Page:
Mo. town prohibits discrimination based on sexual orientation, gender identity

Town Maps USA Staff Reports

KIRKSVILLE, Mo. — Nearly two months after a tougher anti-discrimination law was narrowly defeated in Kirksville, the mayor of the northeast Missouri town has changed his vote and the measure passed.

Kirksville becomes the 14th city in Missouri to expand anti-discrimination protections to include sexual orientation and gender identity.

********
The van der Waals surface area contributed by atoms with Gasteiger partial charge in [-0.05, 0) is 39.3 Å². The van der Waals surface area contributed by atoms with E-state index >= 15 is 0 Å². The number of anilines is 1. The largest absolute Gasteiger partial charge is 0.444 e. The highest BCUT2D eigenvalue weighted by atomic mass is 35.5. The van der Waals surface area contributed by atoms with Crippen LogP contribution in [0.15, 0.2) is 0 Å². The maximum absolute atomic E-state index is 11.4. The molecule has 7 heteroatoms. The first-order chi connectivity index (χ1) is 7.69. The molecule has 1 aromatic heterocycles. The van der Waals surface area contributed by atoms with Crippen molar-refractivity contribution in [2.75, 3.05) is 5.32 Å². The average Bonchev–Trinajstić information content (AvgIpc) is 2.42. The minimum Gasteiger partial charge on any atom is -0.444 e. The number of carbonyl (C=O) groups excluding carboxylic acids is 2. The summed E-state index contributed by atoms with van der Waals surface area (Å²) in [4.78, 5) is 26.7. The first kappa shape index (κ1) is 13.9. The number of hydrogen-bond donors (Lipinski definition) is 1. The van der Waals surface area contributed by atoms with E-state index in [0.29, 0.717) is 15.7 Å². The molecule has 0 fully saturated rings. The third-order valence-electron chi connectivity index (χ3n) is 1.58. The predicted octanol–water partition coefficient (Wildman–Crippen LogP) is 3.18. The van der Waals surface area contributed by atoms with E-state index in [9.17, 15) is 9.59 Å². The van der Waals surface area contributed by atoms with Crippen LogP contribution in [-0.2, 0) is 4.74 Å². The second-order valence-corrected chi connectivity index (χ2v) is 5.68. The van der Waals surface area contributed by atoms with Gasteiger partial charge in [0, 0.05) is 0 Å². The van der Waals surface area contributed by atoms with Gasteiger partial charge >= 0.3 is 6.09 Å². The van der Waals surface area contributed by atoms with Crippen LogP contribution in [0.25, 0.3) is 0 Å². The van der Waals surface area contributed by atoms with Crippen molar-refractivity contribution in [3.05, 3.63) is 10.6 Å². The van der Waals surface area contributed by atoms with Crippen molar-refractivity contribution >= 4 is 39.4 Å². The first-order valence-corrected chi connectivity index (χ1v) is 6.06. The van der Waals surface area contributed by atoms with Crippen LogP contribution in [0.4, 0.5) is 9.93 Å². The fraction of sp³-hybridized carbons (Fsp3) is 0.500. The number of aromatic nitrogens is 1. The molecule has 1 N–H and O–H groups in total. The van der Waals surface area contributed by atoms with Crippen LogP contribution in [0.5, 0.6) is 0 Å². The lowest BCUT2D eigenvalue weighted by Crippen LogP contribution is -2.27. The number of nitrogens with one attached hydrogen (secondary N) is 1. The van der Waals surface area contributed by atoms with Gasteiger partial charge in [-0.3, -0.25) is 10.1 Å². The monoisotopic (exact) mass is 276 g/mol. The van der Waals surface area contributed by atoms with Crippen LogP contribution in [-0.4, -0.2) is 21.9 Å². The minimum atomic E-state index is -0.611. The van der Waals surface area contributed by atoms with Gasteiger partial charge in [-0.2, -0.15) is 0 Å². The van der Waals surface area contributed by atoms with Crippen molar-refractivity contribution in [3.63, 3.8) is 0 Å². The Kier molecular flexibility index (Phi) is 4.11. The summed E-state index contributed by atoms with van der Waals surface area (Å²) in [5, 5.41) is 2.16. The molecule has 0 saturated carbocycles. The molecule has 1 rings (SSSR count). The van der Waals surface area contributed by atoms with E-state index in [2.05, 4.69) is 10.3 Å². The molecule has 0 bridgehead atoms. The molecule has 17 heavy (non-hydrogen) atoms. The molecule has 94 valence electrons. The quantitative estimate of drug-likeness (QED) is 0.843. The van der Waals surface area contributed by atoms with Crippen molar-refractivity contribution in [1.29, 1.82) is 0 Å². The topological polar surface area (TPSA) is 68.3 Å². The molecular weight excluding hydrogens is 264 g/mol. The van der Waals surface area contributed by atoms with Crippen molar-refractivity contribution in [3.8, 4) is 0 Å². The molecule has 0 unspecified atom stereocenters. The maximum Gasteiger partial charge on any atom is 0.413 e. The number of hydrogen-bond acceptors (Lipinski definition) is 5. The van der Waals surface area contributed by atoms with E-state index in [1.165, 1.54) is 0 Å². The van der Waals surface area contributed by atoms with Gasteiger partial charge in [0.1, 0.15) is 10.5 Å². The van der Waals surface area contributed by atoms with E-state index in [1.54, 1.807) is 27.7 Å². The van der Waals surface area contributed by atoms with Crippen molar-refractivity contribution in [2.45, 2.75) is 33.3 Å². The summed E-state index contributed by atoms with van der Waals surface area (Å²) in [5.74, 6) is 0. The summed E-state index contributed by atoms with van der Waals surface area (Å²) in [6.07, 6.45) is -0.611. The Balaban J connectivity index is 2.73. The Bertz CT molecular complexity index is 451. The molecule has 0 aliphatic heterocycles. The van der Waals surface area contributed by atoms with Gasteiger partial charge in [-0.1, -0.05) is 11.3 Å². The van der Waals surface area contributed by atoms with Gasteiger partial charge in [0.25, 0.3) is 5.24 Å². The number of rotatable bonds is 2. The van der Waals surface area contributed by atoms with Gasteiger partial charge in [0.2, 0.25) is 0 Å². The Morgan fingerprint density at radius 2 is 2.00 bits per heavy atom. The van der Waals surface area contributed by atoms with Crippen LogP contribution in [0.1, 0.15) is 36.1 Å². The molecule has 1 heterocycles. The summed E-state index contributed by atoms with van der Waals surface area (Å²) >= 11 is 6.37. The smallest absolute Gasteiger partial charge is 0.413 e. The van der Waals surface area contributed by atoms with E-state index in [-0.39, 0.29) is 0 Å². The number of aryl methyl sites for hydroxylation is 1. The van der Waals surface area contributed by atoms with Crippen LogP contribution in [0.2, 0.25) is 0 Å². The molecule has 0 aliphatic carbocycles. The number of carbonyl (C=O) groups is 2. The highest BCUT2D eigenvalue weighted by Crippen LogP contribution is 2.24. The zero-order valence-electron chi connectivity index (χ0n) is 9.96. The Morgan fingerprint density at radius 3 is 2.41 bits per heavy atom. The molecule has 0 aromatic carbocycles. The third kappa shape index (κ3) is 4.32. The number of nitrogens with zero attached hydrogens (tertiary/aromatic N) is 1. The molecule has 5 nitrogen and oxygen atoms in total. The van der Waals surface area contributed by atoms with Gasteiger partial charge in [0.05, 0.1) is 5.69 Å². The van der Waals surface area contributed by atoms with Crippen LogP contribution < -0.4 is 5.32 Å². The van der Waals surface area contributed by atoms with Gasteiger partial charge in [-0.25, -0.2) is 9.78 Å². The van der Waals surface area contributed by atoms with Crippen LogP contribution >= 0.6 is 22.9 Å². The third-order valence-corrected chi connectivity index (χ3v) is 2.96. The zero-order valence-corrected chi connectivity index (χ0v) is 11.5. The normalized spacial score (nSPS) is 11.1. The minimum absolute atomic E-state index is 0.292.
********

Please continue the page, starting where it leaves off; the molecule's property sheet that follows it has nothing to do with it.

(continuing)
In approving the ordinance, the council voted Monday to create the job of human rights officer to investigate allegations of discrimination.

The original proposal would have created a human rights commission rather than a one-person officer. Since that proposal failed in early July, several community members have written to the council urging passage of the anti-discrimination measure.

Mayor Richard Detweiler, who previously opposed the measure, voted in favor of it. The law passed by a 3-2 vote.

The city ordinance exempts religious organizations, keeping it in line with state exemptions.

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